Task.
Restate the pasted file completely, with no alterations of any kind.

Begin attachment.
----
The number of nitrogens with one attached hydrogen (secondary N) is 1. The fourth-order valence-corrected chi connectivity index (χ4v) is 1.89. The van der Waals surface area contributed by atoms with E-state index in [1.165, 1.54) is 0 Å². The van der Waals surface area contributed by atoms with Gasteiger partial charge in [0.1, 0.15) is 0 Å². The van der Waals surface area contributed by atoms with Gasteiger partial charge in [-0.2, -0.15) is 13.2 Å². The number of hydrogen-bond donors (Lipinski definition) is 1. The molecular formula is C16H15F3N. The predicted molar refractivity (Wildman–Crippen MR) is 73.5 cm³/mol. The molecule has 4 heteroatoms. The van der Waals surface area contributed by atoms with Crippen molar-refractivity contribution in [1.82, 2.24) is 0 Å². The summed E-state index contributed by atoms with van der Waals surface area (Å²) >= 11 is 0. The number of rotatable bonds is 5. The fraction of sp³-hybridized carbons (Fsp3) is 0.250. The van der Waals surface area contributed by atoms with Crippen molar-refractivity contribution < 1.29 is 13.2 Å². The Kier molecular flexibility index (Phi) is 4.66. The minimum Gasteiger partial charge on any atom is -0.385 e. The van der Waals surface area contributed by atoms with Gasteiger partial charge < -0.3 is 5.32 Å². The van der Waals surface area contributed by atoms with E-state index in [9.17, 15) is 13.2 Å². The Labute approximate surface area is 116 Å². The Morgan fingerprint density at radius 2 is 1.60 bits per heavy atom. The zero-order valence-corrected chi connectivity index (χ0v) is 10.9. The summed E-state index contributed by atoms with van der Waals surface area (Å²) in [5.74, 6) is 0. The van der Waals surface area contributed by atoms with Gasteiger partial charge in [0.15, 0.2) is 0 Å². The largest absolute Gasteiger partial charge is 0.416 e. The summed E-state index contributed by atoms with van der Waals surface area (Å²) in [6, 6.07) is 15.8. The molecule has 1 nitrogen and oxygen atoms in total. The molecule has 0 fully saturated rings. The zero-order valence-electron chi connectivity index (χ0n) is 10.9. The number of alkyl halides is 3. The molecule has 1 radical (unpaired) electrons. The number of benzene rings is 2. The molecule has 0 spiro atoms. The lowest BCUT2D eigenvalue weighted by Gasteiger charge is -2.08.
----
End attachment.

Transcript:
The number of nitrogens with one attached hydrogen (secondary N) is 1. The fourth-order valence-corrected chi connectivity index (χ4v) is 1.89. The van der Waals surface area contributed by atoms with E-state index in [1.165, 1.54) is 0 Å². The van der Waals surface area contributed by atoms with Gasteiger partial charge in [0.1, 0.15) is 0 Å². The van der Waals surface area contributed by atoms with Gasteiger partial charge in [-0.2, -0.15) is 13.2 Å². The number of hydrogen-bond donors (Lipinski definition) is 1. The molecular formula is C16H15F3N. The predicted molar refractivity (Wildman–Crippen MR) is 73.5 cm³/mol. The molecule has 4 heteroatoms. The van der Waals surface area contributed by atoms with Crippen molar-refractivity contribution in [1.82, 2.24) is 0 Å². The summed E-state index contributed by atoms with van der Waals surface area (Å²) >= 11 is 0. The number of rotatable bonds is 5. The fraction of sp³-hybridized carbons (Fsp3) is 0.250. The van der Waals surface area contributed by atoms with Crippen molar-refractivity contribution < 1.29 is 13.2 Å². The Kier molecular flexibility index (Phi) is 4.66. The minimum Gasteiger partial charge on any atom is -0.385 e. The van der Waals surface area contributed by atoms with Gasteiger partial charge < -0.3 is 5.32 Å². The van der Waals surface area contributed by atoms with E-state index in [9.17, 15) is 13.2 Å². The Labute approximate surface area is 116 Å². The Morgan fingerprint density at radius 2 is 1.60 bits per heavy atom. The zero-order valence-corrected chi connectivity index (χ0v) is 10.9. The summed E-state index contributed by atoms with van der Waals surface area (Å²) in [5.74, 6) is 0. The van der Waals surface area contributed by atoms with Gasteiger partial charge in [0.15, 0.2) is 0 Å². The largest absolute Gasteiger partial charge is 0.416 e. The summed E-state index contributed by atoms with van der Waals surface area (Å²) in [6, 6.07) is 15.8. The molecule has 1 nitrogen and oxygen atoms in total. The molecule has 0 fully saturated rings. The zero-order valence-electron chi connectivity index (χ0n) is 10.9. The number of alkyl halides is 3. The molecule has 1 radical (unpaired) electrons. The number of benzene rings is 2. The molecule has 0 spiro atoms. The lowest BCUT2D eigenvalue weighted by Gasteiger charge is -2.08.